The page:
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The Importance of Music in Video Games

Video games are what can be described as an “audiovisual” performance. That is, the visuals and the sound come together to create one cohesive, interactive experience. But when one is ignored over the other, then the experience is rather jarring. For example, look no further…..

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The Importance of Music in Video Games

by on August 4, 2013

Portal-music-turret

Video games are what can be described as an “audiovisual” performance. That is, the visuals and the sound come together to create one cohesive, interactive experience. But when one is ignored over the other, then the experience is rather jarring. For example, look no further than The Dark Knight Rises on how to not synch audio and visuals together. More often than not, the score completely misses the tone or the mood that the visuals portray. One example I can give is the beginning scene where we are introduced to Bane as the plane is being hijacked. Before the plane is even hijacked, we are bombarded by Zimmer and his ghostwriters’ Gotham’s Reckoning that is overbearing and completely drowns out any suspense that the visuals were trying to portray.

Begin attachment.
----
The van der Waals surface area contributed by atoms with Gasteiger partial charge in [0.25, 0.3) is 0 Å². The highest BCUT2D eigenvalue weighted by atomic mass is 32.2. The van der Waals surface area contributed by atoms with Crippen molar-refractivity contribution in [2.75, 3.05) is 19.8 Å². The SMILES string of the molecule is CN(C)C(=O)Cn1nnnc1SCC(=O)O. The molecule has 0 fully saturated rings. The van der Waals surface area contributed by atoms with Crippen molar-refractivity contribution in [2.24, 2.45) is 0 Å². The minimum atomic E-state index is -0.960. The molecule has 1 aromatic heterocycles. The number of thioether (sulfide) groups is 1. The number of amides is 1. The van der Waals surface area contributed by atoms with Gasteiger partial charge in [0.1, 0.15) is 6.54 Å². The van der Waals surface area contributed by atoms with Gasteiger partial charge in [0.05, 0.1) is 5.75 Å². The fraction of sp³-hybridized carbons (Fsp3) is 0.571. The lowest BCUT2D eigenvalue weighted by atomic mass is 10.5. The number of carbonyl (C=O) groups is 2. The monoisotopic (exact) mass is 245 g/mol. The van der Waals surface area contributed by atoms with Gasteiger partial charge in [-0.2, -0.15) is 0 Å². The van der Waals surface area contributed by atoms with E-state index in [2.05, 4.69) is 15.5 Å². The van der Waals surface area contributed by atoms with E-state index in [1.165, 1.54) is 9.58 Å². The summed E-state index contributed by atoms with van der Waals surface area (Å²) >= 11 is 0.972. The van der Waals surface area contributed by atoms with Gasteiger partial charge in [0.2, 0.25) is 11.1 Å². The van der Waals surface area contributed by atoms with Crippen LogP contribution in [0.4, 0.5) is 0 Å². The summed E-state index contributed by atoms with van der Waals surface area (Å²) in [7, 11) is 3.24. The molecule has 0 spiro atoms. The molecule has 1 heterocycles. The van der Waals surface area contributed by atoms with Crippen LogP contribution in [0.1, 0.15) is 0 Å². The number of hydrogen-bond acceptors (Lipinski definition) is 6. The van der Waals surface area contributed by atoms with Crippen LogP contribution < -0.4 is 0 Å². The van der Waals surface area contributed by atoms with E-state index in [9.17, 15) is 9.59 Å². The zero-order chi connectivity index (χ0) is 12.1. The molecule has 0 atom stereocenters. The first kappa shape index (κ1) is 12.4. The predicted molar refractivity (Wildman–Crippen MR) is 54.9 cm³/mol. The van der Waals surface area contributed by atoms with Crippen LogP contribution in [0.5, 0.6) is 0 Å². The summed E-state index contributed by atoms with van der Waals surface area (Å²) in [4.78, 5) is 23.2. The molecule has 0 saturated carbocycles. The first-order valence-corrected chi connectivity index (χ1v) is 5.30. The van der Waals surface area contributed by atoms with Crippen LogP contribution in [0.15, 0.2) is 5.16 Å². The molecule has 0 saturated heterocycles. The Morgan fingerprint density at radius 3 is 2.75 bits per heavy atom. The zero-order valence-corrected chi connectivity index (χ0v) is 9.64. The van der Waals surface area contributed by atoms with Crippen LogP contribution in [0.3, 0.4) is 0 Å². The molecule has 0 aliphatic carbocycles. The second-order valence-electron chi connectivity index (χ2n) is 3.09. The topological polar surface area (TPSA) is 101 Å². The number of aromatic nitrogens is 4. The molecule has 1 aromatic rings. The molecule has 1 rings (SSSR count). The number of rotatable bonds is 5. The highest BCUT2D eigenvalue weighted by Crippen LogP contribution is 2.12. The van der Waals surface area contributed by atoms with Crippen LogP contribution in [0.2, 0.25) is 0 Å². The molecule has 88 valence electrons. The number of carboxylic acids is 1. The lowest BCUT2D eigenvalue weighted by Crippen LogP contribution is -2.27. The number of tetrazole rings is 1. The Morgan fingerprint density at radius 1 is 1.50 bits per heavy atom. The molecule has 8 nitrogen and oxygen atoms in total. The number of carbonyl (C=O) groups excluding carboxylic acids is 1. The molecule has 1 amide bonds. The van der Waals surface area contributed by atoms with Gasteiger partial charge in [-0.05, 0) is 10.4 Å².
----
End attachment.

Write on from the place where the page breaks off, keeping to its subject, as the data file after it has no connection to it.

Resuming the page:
For an example of scoring done right, look no further than Jack Wall with Mass Effect 2 (and 1 but I prefer Mass Effect 2’s score over 1, Virgil aside).

Notice how the music seems to perfect sync with the introduction of the Normandy?  Or how the background music for the Illusive Man brings out a certain aura of mystique about him? Could you imagine playing the final mission without the wonderful Suicide Mission in the background? Music, while at times can be understated and underrated, very much plays into the success or failures of movies and video games. Steven Spielberg  even remarked that John Williams was single-handedly responsible for “50 percent of Jaw‘s success”. Yet why is that? Why is music so important, so integral to the experience?

Psychology